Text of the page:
Advanced Double-Diagonal Option Trading
05/18/2012 7:00 am EST
A past example of an advanced double-diagonal option trade initiated by Josip Causic is used to more clearly illustrate the intricacies of this option strategy, which works best in sideways conditions.
This more advanced article on double diagonals is a follow-up to yesterday’s article, which covered the basics of the double-diagonal option strategy.
In order to properly explain the topic of advanced double diagonals, an example of a live trade will be utilized. This trade was entered on Thursday, April 19, 2012, while $XEO (the S&P 100 cash-settled index) was trading at $629.59 and had the following goals:
- Pay off some of the initial debit of placing the double diagonal with the sale of weekly options, and…
- End up with some profit
Specifically, the goal was to accumulate at least 10% on the trade. For the sake of simplicity, this article will present a single spread. Figure 1 below lists the long legs, which were bought on the regular monthly options.
As stated above, $XEO was trading at $629.59 at the time, and the purchase of both the May legs were out of the money (OTM), yet due to expiration being so many weeks out, the premium was expensive.
None of the premium value of the May 615 put or May 650 call was due to the intrinsic value. Knowing this fact, one might wonder, then, why would those OTM legs be purchased at all, especially at such a high cost of nearly $1,000? (To be exact, $960 was paid only for fluff, or time.)
The trading plan was aimed at selling weekly options against the long May (third-week expiry) options. So how many weeks of the weekly options could be sold against the long options?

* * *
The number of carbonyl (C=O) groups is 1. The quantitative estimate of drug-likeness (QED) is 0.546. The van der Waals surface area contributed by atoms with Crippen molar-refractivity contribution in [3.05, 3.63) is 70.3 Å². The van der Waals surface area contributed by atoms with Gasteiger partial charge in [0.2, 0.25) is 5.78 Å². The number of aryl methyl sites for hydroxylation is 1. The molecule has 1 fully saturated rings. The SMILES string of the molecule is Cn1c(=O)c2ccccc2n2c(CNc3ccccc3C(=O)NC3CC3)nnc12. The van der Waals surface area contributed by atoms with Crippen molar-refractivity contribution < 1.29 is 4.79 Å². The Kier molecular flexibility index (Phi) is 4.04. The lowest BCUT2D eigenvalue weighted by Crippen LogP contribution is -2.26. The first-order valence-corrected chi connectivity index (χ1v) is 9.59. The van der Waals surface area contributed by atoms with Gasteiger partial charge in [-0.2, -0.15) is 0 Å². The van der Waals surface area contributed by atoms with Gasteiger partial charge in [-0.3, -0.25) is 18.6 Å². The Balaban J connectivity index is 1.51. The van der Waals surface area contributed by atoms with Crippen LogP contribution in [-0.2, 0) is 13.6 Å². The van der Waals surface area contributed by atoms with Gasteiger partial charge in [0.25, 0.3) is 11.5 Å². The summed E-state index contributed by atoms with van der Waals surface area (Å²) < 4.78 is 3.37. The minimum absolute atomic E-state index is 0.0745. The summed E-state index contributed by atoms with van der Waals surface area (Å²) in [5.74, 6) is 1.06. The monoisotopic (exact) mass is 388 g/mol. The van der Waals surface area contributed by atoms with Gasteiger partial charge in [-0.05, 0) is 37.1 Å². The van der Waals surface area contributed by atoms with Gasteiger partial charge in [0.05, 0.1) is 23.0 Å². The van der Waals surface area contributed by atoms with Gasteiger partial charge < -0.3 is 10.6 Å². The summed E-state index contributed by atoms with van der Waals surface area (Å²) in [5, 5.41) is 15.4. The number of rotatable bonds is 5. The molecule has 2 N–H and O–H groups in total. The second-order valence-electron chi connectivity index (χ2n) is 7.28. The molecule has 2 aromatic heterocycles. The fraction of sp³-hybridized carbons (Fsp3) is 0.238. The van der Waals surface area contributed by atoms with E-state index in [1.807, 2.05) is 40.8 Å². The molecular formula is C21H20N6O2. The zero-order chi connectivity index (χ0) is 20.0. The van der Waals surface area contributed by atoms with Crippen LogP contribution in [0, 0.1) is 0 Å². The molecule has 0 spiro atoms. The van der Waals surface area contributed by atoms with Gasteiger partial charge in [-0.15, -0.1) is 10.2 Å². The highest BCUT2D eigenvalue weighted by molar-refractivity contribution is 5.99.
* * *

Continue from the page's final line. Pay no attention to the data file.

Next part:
Figure 2 above points out that a total of four weeks could be sold, however, let us regurgitate the trading plan’s goals: buy the long OTM legs with the intention of selling the diagonal weekly OTM options for several weeks, reducing the initial debit and waiting for the opportunity to close the double diagonal for a profit. Once again, the goal was to get out as soon as these two objectives could be met.
The very first week, the following legs were sold: STO -1 Apr week D 645 call @ $0.50, and STO – 1 Apr week D 620 put @ $3.45, bringing in an aggregate of ($3.45 + $0.50) $3.95, which reduced the cost of the entry to ($9.60 – $3.95) $5.75. In other words, the cost of the initial double diagonal was lowered down to only $575.
As soon as these short legs were filled, the orders to close them for a nickel were entered, and a week later (on Friday, April 27, 2012), these were filled.
The underlying $XEO was trading at $638, which was still in between the sold 645 call and 620 put. As soon as these were filled, the new cycle (May week A) of the 645c/620p was sold. The aggregate premium received from these two was $2.10, which brought the debit down from $5.75 (we added $0.10 for buying back the two Apr week D legs for a nickel) to $3.65.
These May week A sold legs also expired worthless because $XEO closed on May 4, 2012 at $622.73, again, within the 645/620 spread. Yet due to a significant drop near the sold 620 put, the opportunity presented itself to close the long May legs for a profit and terminate the trade.
Instead of selling the May week B options, the decision was made to exit. Selling the same 620 put and 645 call once again would have been risky.
On Monday, May 7, 2012, instead of dragging on the trade for another couple of weeks while $XEO was trading dangerously near the $620 level, the decision was made to close the long May 615 put (the filled price was $4.05) as well as the long May 650 call. The long call, while it still had some value, received back only $0.20, which together with the premium from the sale of the May 615 put, equals $4.25.
Once that amount of $4.25 gets subtracted from the leftover debit of $3.65, we end up with the profit of $0.60, which is exactly what was originally aimed at when the trade was entered on Thursday, April 19, 2012. This is at least a 10% rate of return on the initial investment of $565 ($0.60/$5.65 = 10.6% rate of return).
In conclusion, test your trading theories with a single contract first and stick to your trading plan rigidly, regularly, and religiously. Good luck, and may all your option trades be green!
By Josip Causic, instructor, Online Trading Academy